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Tuesday, January 12, 2016

The Billion-Dollar (Day)Dream

Powerball is at $1.3 billion for Wednesday's drawing, and if you're like me, you've got most of it spent already,  what with the homes you would buy and friends and family you would help or avoid.  Some would see the world, others would invest in a solid gold bathtub (because, you know, gold is a stable investment).  And I would love for you all to comment on what you would do in the comments section down below.

Personally, I would send all my inner circle an email to go to the airport at a specific time.  There would be a ticket waiting for them.  And we would go on one EPIC adventure.  After that was done, though, it would be time to make that money work for me.  I may be crazy, and I'm definitely not a finance guy, but here's what I would do.

First, I would move my family (brothers and sisters, nephews and nieces) to one place, where we would own a block off homes, or a cul-de-sac or something.  Thomas Town would be born.

Next, I would set up my nephews and nieces with independent million dollar trust funds, untouchable until they turn 21.

I would section off an enormous amount to simply accrue interest.

I would then start Thomas Holdings, Ltd as a way to allot the money in a manner that it would never be completely depleted.  This company would be the way I did real estate back home (more on that later), do an entertainment startup, or any number of ventures that two or three hundred million would allow.  I would have the holding company pay me and my family a salary (to at least give the illusion that there should be some degree of responsibility for one's own money) and live.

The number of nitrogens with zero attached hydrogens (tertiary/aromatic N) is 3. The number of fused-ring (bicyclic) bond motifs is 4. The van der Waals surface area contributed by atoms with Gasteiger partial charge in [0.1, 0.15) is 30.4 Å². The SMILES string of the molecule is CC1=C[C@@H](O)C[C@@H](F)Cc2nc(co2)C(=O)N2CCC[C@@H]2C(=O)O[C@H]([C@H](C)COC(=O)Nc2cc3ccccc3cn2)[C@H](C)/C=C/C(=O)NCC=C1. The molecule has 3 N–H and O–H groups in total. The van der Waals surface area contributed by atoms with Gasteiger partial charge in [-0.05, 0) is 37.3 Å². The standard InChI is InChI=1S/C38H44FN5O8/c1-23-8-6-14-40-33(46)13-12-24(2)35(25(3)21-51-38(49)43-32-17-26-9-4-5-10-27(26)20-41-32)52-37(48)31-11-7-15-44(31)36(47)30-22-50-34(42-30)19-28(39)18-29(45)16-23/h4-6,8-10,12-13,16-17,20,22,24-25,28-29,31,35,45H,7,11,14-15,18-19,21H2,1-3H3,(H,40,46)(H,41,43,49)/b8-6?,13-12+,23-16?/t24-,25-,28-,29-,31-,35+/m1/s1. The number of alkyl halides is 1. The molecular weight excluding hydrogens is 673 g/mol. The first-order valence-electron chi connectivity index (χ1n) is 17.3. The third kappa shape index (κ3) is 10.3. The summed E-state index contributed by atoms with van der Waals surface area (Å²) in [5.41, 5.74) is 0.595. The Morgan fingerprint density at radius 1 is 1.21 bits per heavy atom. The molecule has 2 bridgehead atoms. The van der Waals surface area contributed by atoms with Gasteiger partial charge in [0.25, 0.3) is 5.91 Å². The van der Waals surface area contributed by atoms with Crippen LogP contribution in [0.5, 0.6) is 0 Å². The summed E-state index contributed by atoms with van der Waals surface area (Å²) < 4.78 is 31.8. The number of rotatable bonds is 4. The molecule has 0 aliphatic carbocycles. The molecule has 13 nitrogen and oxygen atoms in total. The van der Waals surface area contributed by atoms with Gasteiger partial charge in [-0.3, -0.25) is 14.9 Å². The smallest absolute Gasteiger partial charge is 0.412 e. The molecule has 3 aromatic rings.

The real estate thing is a big deal to me, as it would be my way of giving back to my hometown.  I'm from Brooklyn, NY (as most of you know), and grew up in Flatbush, one of the neighborhood that is at the center of the big gentrification issues going on back home.  While it may be all Starbucks and hipster now, when I was there it was affordable, low-to-middle income housing (the 'hood).  Some of my greatest friendships were forged there, some of my best memories happened there, and some of the best stories that can't be told start and end there.  If you go to my closest circle of friends and say the words "Silencio del Gato," they will smile, laugh... and bite the cyanide pill in their teeth to avoid revealing secrets (we take that seriously).  But I digress.

New York as a whole, Brooklyn in particular, has become inaccessible for the most part to the low-to-middle income citizen, despite that being the vast majority of the city.  Ask any one of the five co-workers sharing a two-bedroom, 950 sq. ft. apartment in Bed-Stuy or Sunset Park, and paying a grand.  Each.  What I would do is, starting with the block I grew up on, buy some of the older buildings, renovate them, and rent them out to low-to-middle income families.  Not the projects, but actual livable apartments.  With reasonable square footage.  That didn't demand 75% of your earnings to simply keep a roof over your head.  There are some that would regard this as a bleeding-heart fantasy devoid of any business sense, but I disagree.  Yes, can cater to the high-end and make large sums of money, but there are more people two or three tiers down than there are at the top, and that is a huge market in NYC.  With a little less than a billion dollars in the bank, profit wouldn't be my primary motivation, but it would generate income nonetheless.

It's a billion-dollar fantasy that makes me smile.  And if my $20 pulls that in and makes that fantasy a reality, how cool would that be?

But hey, it's the lottery.  I might as well ask Santa Claus to make that happen.

Feel free to comment with your daydreams and money wishes.  Cheers!

Side note:  I'd be remiss if I didn't give a shout out to the late David Bowie.  Along with Madonna, he was the master of innovation and reinvention, both stylistically and musically.  You've gotta hand it to a man who managed to stay relevant since the mid-70s.  RIP, Mr. Bowie.

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